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The Red-Hot Hartford Mama

Exhibit Recalls Glory Days Of Sophie Tucker, Bawdy Songstress Of Vaudeville Legend

June 3, 2007
By MATT EAGAN, Courant Staff Writer

Sophie Tucker rose from the streets of Hartford to become one of the most famous singing stars in the world, but she never forgot her hometown. Now her hometown is remembering her.

Tucker's remarkable career, which brought her fame on Broadway, in Hollywood and overseas, is celebrated in "Hartford Remembers: Sophie Tucker, The Last Red Hot Mama," an exhibit opening tonight at the Jewish Historical Society of Greater Hartford.

More than anything, the exhibit is designed to shine light on Tucker's life. There are rare photographs, bits of sheet music, recordings as well as Tucker's old banjo and evidence of her close ties to Hartford and the surrounding communities.

"All of us who worked on this became mesmerized and enchanted with her," says Estelle Kafer, the society's executive director. "I had heard of her, but I don't think I ever knew about her persona. I've come away with an appreciation and admiration for her and with a desire to share this with people. I think it's so important that people learn about her."

The extent of Tucker's fame can be measured in those who turned out to honor her. At a 1953 dinner at the Grand Ballroom of New York City's Waldorf-Astoria, which celebrated Tucker's 50th year in show business, the guests included Milton Berle, Sid Caesar, Martha Raye, Edward G. Robinson, Deborah Kerr, Tallulah Bankhead and Adolph Zukor.

Notes of congratulations came in from Lucille Ball, Red Skelton and Abbott and Costello.

But it was true to Tucker's nature that on this night of stars, time was reserved for words from folks back home.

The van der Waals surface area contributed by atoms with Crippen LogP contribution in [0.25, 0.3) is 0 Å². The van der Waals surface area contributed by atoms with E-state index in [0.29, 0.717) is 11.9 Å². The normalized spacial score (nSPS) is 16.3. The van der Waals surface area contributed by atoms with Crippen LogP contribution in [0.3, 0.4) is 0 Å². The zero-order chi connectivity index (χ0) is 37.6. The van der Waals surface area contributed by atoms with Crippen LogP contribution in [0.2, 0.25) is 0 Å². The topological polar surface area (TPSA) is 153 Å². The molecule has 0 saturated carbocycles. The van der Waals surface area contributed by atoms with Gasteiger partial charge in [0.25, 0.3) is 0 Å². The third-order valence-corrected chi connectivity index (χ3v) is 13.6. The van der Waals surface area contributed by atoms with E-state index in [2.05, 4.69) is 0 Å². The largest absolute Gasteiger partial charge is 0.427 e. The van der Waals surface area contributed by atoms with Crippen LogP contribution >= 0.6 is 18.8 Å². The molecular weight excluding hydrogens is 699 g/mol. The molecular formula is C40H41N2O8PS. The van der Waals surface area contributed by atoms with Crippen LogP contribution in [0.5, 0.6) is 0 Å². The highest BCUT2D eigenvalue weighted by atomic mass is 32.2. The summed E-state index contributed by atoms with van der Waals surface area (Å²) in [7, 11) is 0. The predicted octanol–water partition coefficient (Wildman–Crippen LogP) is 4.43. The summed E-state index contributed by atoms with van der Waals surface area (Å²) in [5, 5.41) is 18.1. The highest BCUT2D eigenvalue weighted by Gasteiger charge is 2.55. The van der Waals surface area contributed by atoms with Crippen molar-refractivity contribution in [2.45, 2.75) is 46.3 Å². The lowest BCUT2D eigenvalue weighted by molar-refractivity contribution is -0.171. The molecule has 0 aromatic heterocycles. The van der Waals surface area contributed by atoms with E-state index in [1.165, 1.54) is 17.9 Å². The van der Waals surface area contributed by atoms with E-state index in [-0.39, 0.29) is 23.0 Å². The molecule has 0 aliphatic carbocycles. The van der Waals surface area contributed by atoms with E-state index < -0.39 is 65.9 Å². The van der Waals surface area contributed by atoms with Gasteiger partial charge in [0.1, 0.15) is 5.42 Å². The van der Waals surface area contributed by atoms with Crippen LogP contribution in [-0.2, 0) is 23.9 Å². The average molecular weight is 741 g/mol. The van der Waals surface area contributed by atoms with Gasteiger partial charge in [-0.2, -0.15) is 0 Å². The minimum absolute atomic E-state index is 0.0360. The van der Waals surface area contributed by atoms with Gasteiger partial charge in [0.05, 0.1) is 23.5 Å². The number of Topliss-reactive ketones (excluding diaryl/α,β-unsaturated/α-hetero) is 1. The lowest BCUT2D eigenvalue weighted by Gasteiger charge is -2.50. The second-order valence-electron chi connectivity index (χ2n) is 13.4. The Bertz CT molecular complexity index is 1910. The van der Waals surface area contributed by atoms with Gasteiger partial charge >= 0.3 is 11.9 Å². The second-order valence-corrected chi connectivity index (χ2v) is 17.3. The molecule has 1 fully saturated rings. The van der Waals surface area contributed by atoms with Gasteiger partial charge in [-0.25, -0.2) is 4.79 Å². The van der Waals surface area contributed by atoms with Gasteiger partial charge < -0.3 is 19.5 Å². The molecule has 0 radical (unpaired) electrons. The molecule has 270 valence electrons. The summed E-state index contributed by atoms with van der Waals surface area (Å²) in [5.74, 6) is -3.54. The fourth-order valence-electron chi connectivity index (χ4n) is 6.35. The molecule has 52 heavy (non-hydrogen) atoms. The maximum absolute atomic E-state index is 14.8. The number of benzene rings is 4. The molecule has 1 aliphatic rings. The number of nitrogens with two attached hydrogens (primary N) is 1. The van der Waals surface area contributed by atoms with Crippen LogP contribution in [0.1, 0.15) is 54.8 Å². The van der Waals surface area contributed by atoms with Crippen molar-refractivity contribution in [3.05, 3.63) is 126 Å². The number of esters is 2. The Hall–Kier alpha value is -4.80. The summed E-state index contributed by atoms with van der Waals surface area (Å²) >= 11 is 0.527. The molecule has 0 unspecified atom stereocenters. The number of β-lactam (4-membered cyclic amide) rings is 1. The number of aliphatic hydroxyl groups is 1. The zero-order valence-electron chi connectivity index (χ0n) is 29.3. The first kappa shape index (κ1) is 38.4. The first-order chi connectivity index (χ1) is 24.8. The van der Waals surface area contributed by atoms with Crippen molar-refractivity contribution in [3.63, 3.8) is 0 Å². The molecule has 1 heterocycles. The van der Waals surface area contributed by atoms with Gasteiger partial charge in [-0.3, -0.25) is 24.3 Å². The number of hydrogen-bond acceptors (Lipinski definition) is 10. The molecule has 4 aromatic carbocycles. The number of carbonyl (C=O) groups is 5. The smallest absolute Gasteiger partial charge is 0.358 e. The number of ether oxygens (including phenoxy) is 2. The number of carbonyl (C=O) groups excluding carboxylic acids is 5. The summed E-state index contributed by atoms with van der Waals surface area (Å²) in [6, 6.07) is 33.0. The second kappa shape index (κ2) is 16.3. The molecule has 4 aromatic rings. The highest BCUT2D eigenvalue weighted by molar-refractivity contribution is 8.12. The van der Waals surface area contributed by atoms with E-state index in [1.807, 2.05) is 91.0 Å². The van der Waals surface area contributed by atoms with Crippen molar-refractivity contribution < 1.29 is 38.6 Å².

John Sudarsky, then-vice president and treasurer of The Courant, took Tucker all the way back to her days at the Brown School.

"Let us set the scene," he said. "Christmas exercises in senior room #22, Miss Clark presiding. Voices raised in singing Christmas carols. The innocent Miss Clark calls on a young lady I know to sing a solo. No Christmas carol that! `Hello, My Baby!'

"Poor Miss Clark slumps in a state of near collapse, but it was a hit nonetheless, and probably your first public applause."

Early Days

Tucker was born in Russia as Sophie Kalish.

Her father changed the family name to Abuza when immigrating into the United States because he had deserted the Russian army.

The family opened a diner and boardinghouse on Morgan Street in Hartford that served, among others, many of the Yiddish theater entertainers traveling the country.

Tucker persuaded her parents to allow her to sing for customers while waiting tables. She was an instant hit, although not an instant star.

One hurdle was her parents, who feared the showbiz lifestyle and wanted their daughter to be married.

She did get married (three times), but it didn't take.

As she would sing later in her life, "As you all know, I've had three matrimonial wrecks, and there's not going to be any fourth Mr. Ex. I'll be darned if I'll pay any more alimony checks. I'm living alone, and I like it."

(She married Louis Tuck at age 16 and had a son, Albert. She used Tucker as her stage name.)

Tucker's first break came in 1907, when she was heard singing at a Chris Brown vaudeville amateur night in Boston.

Brown insisted that Tucker was too tall and too heavy to perform as a white woman. She was forced to sing in blackface if she wanted to sing at all.